Sunday, 22 March 2020

The show must go on

I work at a theatre and last Monday evening, as a result of out Prime Minister's announcement, we found out that the show would not go on, for a long time. 

I said goodbye to my friend that night - maybe we would see each other the next day in the office, or maybe it would be weeks and weeks.

The whole world is in the grip of a terrible thing. All we can do, is take the advice our government and medics give us, and try to adapt our lives to this new world of encroaching fear.

'The show must go on' has taken on a new meaning. We must go on, living our lives as well as we can, caring for our children, doing what work is available and trying as much as possible to do the things we used to do, without going outside our front doors.

Photo by Dillyboase via Wikimedia Creative Commons

Staying home

Working at home used to be a once a week luxury - I'd fire up the coffee machine, listen to Popmaster and blitz through the most difficult tasks in my working week without any distractions. But I'm a social animal, and I need to get out and about. It's going to be hard to adjust to not going out every day.

When the announcement came that the schools were closing, it felt like the bottom had fallen out of my world (again). Education is my daughter's right, and I value it. She complains about going in every single day, but she comes out bright, happy and having learned something wonderful. Watching her learn to read and write under the guidance of her lovely teacher at the tiny village school has been an amazing privilege. And now we don't have that.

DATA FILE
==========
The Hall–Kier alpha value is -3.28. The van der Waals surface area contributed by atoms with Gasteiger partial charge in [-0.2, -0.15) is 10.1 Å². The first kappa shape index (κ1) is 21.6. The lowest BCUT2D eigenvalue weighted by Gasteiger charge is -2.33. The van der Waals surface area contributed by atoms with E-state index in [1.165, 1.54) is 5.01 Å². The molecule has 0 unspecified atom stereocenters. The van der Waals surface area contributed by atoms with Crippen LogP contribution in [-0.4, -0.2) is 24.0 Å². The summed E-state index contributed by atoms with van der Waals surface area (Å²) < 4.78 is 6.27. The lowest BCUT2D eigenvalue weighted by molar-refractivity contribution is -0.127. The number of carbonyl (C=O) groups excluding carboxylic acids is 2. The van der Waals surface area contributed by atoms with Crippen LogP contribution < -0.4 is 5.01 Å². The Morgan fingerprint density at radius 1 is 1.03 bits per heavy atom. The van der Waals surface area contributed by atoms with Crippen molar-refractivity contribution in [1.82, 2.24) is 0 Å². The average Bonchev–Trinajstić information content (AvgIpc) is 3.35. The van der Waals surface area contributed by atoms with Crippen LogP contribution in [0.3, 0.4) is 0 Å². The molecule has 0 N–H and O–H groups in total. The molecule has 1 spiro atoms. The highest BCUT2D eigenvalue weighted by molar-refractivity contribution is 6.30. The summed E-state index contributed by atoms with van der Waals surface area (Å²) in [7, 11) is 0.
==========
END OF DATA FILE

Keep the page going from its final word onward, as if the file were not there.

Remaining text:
Plenty of people choose to home educate their kids and there are lots of advantages, and many children blossom with the individual attention and flexible learning approaches that parents can provide where teachers can't. But what they don't generally do is home educate their kids whilst completing near full-time hours of work.

The next few weeks

When this started to happen I imagined I would have a lot of time on my hands. But at this point it looks like the opposite - work is busier than usual as the theatres fight back to show that the arts are still here, that we can entertain, educate, distract, and make sure we are still here for the future.

This next few weeks our society will divide into people who don't have enough to do, who are isolated and lonely; and those who have too much to do, whether because they are combining childcare and work, or because they're on the front line, doing the essential tasks that will keep our society running.

A lot of people are going to be very stressed. And while I know I'm lucky to be in the best camp for me (busy), and I'm grateful for that, it makes me unbelievably sad that as an only child my lovely little girl may not see another child for weeks and weeks.

Come back tomorrow and I'll tell you all about my panic buying...

1 comment:

  1. Perfectly put. There's such a difference between chosen "isolation" which is temporary and on our terms and enforced for undetermined time. Plans to learn an instrument and repaint the house blown out of the water by the need to home educate, feed a family three times a day instead of twice, work out how to reduce expenditure as income is cut in the household and may be further... It's pretty grim. But the show will go on, we will re-emerge, we will appreciate one another all the more and please can we go out for a drink? Plus I'm hosting a f**k off garden party in August when it's all gone away...